I keep seeing a variation of this in a lot of different posts.
"I regulate my MPD to keep heat in the stove and stop it from escaping up the chimney."
Every definition for an MPD I have been able to find is it is used for controlling the draft in a fuel burning appliance. Period
Dampers are defined as restrictions either manual or automatic operation used to slow down the flow of air, gas, products of combustion in a pipe, duct, or tube.
Not once did I find a definition of an MPD's purpose being to keep heat in a stove. Insulation does that, not an MPD.
Not looking to start a flame war just opening my damper and "venting" a bit.
Using an MPD for "keeping the heat in" is an old expression. The earliest references I'm aware of, it appears in some of the operating manuals of early 1900's parlor and kitchen ranges.
I think this part of that definition is closer to the intent of that expression, "used to slow down the flow of air, gas, products of a combustion in a pipe, duct, or tube."
The old manuals used that expression to mean using a pipe damper to slow down the speed of the flue gases so they have more time to radiate out into the space being heated (or for cooking), for the amount of coal that was being burned. Not something that would need insulation.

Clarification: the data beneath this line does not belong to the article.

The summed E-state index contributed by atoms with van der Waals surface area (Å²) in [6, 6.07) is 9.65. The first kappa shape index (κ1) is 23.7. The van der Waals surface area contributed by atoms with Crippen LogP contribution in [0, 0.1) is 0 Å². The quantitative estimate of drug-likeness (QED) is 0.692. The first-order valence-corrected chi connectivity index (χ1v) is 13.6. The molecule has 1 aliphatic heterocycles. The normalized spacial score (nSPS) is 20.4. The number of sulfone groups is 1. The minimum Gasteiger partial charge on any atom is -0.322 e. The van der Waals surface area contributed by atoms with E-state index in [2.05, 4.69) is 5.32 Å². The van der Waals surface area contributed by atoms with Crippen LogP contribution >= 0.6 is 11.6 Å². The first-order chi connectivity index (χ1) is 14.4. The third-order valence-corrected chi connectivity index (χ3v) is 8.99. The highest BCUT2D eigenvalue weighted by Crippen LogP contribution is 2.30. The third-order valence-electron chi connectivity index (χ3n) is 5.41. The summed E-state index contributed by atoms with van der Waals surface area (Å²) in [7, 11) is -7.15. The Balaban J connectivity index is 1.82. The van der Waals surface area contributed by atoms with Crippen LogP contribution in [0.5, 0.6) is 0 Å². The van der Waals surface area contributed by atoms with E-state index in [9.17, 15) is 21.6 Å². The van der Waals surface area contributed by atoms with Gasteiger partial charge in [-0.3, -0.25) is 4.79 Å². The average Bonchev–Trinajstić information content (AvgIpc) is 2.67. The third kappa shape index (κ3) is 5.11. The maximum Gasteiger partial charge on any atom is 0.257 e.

And, I've seen that recommended in at least one general source about how to operate kitchen ranges. By using the MPD as a means to keep more heat in the stove, to raise oven temperatures if experiencing trouble getting the oven hot enough.
As I mentioned in another post, using an IR gun, I saw a rise in stove top temps with a drop in pipe temps when experimenting with MPD angles to see if it worked, and if so, is there a "sweet spot" angle. There is, but only with my stove in indirect mode - its about 35 degree MPD angle.
But, since it may not work for all types of stoves, I can see how it that would lead to being controversial.
BTW, love that last line of yours !